Family Law Blog

“Forum shopping” and habitual residence

19 August 2013, by Taylor King Family Law Solicitors

Taylor King frequently receives enquiries from people overseas about whether or not they can issue divorce proceedings in England & Wales. The matter is governed by Brussels II, which is an EU Regulation on conflict of law issues in family law. There are numerous grounds for jurisdiction set out in Brussels II all of which include an element of “habitual residence”.

Increasingly large numbers of wives of wealthy foreigners are seeking to issue divorce proceedings in London because the English courts are regarded as having a more generous approach to financial settlements. This is known as forum shopping.

The case of Saward v Saward [2013] EWCA Civ 1060 is an example of a wife forum shopping using her husband’s alleged habitual residence in England. The case concerned an application for permission to appeal a decision to set aside a decree nisi on the basis that the husband was not habitually resident in England and therefore the English court did not have jurisdiction.

The husband was a British national and the wife was a national of Romania and Canada. The husband had been living in Spain since 2002. They married in 2009 and the marriage broke down in June 2011. The wife issued divorce proceedings in England in July 2011. The decree nisi was declared on 11th November 2011. The husband succeeded in applying for the decree nisi to be set aside because he was habitually resident in Spain. Permission to appeal was sought by the wife. However, this was refused.

Habitual residence is the place where a person has established, on a fixed basis, the permanent or habitual centre of their interests.

The wife argued that the judge had not taken into account the fact that the husband rented out a house in England, his state and private pensions were English, the majority of his assets were based in England, he had transferred monies from Spain to England, he paid taxes as if he were domiciled in England, he used an address in England for significant legal documents and had not renewed his Spanish residence certificate which had expired in 2009.

However, the appeal was refused because the judge had carefully evaluated all the factors for and against habitual residence and concluded that the factors against habitual residence in England outweighed those for it. Those factors included the length of time that he had resided in Spain and the fact he had residency (despite not applying for it to be renewed), the fact that the matrimonial home was always in Spain and he had no home, car or personal possessions in England and the small number of visits he had made to England. He had recently been in England living on his yacht whilst he refurbished it to take back to Spain.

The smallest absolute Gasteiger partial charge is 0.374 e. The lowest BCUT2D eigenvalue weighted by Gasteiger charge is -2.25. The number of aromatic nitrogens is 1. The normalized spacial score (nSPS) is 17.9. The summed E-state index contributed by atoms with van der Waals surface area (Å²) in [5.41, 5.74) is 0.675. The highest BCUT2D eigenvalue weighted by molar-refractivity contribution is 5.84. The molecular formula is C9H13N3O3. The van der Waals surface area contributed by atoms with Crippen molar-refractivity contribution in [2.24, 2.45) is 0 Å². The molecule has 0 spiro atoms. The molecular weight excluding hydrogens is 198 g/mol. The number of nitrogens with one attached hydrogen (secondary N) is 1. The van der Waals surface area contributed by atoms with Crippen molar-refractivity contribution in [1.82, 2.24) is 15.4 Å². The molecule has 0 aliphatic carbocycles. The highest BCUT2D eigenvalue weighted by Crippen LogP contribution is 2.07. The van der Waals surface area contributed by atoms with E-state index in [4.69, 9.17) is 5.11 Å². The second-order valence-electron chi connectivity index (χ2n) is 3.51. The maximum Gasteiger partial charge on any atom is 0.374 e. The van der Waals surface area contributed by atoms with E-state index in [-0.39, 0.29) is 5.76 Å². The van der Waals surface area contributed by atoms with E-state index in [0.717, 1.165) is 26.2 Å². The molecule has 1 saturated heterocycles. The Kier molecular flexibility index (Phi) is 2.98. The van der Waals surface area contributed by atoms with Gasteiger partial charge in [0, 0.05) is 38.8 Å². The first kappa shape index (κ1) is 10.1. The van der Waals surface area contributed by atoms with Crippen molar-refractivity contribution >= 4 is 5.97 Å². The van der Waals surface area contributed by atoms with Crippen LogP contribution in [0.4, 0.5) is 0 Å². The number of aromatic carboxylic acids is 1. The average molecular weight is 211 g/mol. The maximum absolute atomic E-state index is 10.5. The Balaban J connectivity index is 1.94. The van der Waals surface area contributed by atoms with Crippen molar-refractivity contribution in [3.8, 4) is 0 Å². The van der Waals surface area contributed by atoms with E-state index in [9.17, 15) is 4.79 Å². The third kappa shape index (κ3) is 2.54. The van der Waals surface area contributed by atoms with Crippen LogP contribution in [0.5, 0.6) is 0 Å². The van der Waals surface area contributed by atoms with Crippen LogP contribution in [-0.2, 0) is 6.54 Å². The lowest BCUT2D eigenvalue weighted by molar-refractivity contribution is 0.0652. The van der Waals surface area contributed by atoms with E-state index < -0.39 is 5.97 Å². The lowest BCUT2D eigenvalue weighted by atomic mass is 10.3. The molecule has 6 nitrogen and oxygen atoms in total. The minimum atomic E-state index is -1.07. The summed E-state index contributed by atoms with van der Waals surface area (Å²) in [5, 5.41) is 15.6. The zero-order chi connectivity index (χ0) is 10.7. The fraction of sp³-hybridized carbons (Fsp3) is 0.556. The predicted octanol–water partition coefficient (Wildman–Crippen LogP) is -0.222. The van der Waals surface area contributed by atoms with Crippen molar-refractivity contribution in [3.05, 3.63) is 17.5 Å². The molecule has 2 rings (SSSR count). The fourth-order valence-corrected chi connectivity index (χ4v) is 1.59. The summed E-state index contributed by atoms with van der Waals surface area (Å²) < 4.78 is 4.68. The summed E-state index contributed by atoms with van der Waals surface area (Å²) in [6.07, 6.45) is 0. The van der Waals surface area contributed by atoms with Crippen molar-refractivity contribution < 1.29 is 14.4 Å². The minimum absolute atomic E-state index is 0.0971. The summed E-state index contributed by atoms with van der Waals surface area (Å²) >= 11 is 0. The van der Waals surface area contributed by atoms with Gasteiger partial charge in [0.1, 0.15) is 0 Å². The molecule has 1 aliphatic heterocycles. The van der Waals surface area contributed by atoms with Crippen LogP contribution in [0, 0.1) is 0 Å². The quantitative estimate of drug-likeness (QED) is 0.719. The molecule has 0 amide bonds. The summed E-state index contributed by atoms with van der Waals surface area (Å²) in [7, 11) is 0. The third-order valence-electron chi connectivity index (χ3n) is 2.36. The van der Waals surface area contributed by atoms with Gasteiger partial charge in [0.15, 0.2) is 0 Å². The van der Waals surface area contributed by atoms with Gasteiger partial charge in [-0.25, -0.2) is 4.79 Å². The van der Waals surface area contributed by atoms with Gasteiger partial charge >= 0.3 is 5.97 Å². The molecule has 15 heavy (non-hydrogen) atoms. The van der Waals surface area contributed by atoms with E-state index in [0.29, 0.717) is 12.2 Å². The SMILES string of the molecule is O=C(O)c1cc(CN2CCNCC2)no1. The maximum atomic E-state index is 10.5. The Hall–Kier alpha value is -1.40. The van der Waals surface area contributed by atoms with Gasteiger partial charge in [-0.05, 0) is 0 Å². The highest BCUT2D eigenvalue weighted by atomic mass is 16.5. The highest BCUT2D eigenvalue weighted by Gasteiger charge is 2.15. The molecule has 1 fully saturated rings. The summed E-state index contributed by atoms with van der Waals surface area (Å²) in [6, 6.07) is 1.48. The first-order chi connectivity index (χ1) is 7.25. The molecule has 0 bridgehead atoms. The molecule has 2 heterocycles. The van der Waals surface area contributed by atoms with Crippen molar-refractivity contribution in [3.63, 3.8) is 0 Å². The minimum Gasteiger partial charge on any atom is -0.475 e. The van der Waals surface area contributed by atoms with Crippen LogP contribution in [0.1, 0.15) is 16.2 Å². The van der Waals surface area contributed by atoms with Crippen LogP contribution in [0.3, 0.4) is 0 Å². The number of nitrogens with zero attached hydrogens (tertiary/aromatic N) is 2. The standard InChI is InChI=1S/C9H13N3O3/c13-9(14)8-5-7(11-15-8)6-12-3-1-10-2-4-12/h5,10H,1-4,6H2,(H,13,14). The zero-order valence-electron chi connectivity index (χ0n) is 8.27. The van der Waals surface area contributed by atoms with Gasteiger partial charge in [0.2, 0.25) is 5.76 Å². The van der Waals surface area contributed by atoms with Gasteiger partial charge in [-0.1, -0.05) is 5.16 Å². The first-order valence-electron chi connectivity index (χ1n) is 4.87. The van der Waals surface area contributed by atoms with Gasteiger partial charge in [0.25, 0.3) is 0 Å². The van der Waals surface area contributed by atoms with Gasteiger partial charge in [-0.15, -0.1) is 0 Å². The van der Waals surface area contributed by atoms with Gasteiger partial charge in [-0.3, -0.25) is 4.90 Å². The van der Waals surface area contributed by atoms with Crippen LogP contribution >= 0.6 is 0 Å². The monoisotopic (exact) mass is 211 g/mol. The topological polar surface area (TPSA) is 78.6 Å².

Black LJ observed that at the time there was no Court of Appeal authority concerning the question of habitual residence in Brussels II but was not persuaded that this was an appropriate case to explore the issue.

International divorces

18 December 2012, by Taylor King Family Law Solicitors

During the last twelve months we have been instructed by clients involved in divorce and family law cases involving nationals of or having connections with Australia, South America, Canada, the USA, Europe, the Middle East, Asia and Africa. This article explores the English court’s power to divorce couples where there is an international element.

The Court’s power to grant a divorce in England or Wales depends upon whether a spouse has a sufficient connection with this country.

It does not matter if the divorcing couple were married abroad. If the marriage certificate is not in English it will need to be accompanied by a certified translation when the divorce proceedings are issued.

In March 2001 a European Directive came into force which clearly sets out the criteria for issuing a divorce in England and Wales. One of the following must be satisfied:

  1. Both parties live in England and Wales
  2. Both parties were jointly habitually resident in England and Wales and one spouse still resides here
  3. The Respondent is habitually resident in England and Wales
  4. The Petitioner has been habitually resident in England and Wales for the last 12 months
  5. The Petitioner is domiciled in England and Wales and has resided here for at least six months
  6. Both parties are domiciled in England and Wales

Habitual residence is proved by being in England and Wales for a settled purpose with the intention to remain here for a significant period of time. A person can only have one habitual residence.

Domicile is harder to define. A country of domicile is the country where a person has decided to live and has their closest ties. A person can either have a domicile of origin (acquired automatically at birth) or a domicile of choice where a person resides in a country other than their domicile of origin and intends to make that country their permanent home. Like habitual residency, it is only possible to have one country of domicile. However, it is possible to have a different habitual residency to country of domicile.

For example, if both parties are originally from this country and are currently temporarily living abroad for work purposes the courts of England and Wales would have power to issue divorce proceedings because both parties’ domicile of origin would be England and Wales.

Both habitual residence and domicile are decided on fact and if you are in doubt about whether you would be able to issue divorce proceedings in England and Wales it is best to consult a specialist family lawyer.